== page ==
some refinanced two or three times. As the process speeded up, mortgage makers sometimes cut corners, such as not asking
for income verification. “When everyone is refinancing, it becomes a process where you need to accelerate a lot
of the steps,” Lux said. “In the exuberance to accelerate, people sometimes took short cuts.” He points
out, however, that manual systems using the same rules would have had similar, if slower, outcomes.
Automation led to a heady time when money for real estate was just a few clicks away. But it all depended on
having the right models the right data. And there’s the rub.
Automation Replaces Data
In this fast-paced environment, the industry began increasing its reliance on automated models in other areas.
For example, instead of conducting a visual appraisal of a property before writing the loan, mortgage banks
used valuation models to estimate property values. These models looked at comparable sales in the neighborhood
and automatically generated a valuation. Automation replaced data. This saved a lot of time, but may have missed
some variations in homes. It was less accurate in areas that were sparsely populated or had fewer home sales –
or when prices were changing rapidly.
The irony is that the mortgage industry is one of the most data-rich industries in the world. To obtain a
mortgage, homeowners are willing to share almost any detail of their life down to their pets’ names and
financial statements. Even when lenders collected the information, the trick was to capture and use it –
particularly as the roller coaster of refinancing headed down its fastest hills. “As an industry we could
do a better job of managing data as a strategic asset,” Lux said. Yet unlike Wal-Mart, which has to move
a lot of widgets in addition to data, for mortgage lenders, data is the business.
No History: Limits of Models
Models look at history to predict the future. But looking back 15 years in mortgage markets did not give a hint
about what actually would transpire. All the trends were going up and up.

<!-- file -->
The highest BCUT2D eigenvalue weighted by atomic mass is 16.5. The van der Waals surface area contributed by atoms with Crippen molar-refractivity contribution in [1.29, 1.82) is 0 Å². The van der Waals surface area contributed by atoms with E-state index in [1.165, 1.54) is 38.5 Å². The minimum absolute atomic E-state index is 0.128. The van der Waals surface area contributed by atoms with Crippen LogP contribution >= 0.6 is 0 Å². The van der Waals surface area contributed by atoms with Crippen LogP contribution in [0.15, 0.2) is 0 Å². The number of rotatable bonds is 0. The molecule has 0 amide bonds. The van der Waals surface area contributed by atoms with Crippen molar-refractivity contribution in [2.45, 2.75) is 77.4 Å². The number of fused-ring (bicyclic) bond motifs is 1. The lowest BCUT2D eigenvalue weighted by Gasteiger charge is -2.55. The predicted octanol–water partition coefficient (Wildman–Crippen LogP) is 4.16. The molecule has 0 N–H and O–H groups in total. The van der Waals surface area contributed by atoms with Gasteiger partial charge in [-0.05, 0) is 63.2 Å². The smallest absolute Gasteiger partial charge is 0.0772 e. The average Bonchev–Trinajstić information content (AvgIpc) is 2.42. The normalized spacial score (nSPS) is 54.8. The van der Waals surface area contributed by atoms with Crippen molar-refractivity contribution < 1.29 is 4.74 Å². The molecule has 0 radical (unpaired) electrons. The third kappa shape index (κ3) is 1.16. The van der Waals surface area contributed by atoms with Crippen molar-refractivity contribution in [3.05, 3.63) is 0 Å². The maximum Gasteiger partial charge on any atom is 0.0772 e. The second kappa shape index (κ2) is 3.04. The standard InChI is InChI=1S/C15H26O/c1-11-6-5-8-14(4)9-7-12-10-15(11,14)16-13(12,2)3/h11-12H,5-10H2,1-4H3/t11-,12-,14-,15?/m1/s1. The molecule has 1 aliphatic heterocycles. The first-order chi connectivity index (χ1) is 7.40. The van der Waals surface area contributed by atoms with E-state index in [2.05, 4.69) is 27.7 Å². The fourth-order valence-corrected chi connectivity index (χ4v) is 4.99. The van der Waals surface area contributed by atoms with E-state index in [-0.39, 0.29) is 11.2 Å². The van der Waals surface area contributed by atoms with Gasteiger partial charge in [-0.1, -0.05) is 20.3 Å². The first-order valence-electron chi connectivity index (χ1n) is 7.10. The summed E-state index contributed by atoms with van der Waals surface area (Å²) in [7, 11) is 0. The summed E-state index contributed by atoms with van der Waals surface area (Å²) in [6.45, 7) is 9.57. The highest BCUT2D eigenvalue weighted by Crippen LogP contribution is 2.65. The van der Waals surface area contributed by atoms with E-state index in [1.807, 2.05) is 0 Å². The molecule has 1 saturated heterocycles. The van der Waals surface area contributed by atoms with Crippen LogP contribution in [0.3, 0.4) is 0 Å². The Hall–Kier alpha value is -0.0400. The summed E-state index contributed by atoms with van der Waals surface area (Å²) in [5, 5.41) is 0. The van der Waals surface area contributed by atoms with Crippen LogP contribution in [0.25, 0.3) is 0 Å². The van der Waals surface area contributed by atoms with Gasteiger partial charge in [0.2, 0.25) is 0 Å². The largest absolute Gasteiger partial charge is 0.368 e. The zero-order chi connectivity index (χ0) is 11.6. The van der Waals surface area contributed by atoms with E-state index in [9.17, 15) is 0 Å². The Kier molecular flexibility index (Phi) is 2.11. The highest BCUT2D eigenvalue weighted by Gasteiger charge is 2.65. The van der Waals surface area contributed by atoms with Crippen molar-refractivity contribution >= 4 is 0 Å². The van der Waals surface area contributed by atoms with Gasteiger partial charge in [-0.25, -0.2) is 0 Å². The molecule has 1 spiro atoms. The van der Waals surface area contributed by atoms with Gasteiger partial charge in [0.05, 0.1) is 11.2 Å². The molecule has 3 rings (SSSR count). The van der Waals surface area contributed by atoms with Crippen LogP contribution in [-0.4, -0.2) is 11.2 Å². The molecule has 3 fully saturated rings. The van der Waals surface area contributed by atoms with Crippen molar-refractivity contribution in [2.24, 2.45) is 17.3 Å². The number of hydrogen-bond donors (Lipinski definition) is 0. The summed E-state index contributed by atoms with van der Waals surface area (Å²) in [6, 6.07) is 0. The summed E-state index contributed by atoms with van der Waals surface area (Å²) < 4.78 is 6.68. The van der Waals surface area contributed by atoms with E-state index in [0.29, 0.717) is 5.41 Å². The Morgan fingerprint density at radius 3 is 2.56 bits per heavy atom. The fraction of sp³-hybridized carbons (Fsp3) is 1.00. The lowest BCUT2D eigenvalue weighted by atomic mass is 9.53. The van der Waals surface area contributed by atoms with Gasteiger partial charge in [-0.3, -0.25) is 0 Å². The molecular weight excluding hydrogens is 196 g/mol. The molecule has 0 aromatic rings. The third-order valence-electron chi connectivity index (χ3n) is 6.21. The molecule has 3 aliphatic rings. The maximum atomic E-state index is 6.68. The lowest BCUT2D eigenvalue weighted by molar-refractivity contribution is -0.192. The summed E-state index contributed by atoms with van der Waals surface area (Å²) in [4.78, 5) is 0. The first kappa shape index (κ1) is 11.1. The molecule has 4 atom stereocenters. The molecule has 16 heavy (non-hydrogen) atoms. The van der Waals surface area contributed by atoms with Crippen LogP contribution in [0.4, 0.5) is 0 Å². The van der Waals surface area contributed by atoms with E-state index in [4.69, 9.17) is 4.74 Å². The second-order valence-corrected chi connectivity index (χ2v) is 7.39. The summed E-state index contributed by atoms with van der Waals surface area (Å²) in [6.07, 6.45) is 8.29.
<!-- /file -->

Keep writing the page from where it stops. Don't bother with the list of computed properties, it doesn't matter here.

“The big mistake was in the way they valued some of the things that they were doing,” said Wharton Adjunct
Finance Professor John Percival. “They used models that were based upon history. In their history, they didn’t
have any experience that told them there was any possibility that what has happened was going to happen. Nothing in their
models said the U.S. real estate market could go down by 20 to 40 percent. Nothing in history said that was going to happen.”
When the market shifted, all the answers were wrong. “The models were built on the premise that prices are appreciating,”
Lux aid. “When the market changes, you may not be assessing all your risk properly. The data may be saying everything
looks great, but you may be taking on more risk than you anticipated.”
Soul of a New Mortgage Machine
At the conference in Dallas, Lux and his colleagues were focused most intently on what they could do to prevent future disasters.
“We are discussing what we should be doing as an industry, to improve our ability to perceive these types of things.
This downturn has been a mess for consumers, homeowners and companies. No one ever wants to see this happen again. Our industry
is committed to making these changes.”
Even as mortgage companies address the meltdown, new technology challenges are emerging. Regulators are implementing
new rules that have raised conforming loan limits in certain geographic areas, effective in June. This means lenders
are scrambling to rebuild their systems for a policy that will only be in effect for this year. “It is a huge
technology initiative,” Lux said. “At the same time, technology people are in crisis mode to respond
quickly to market conditions and make sure the industry is stable.” To add to the workload, the Fed’s
interest rate cuts have made this a very attractive time for borrowing, so loan volumes have been growing.
“It is a perfect storm,” he said.
Next issue: How broader integration and cultural issues contributed to the sub-prime crisis.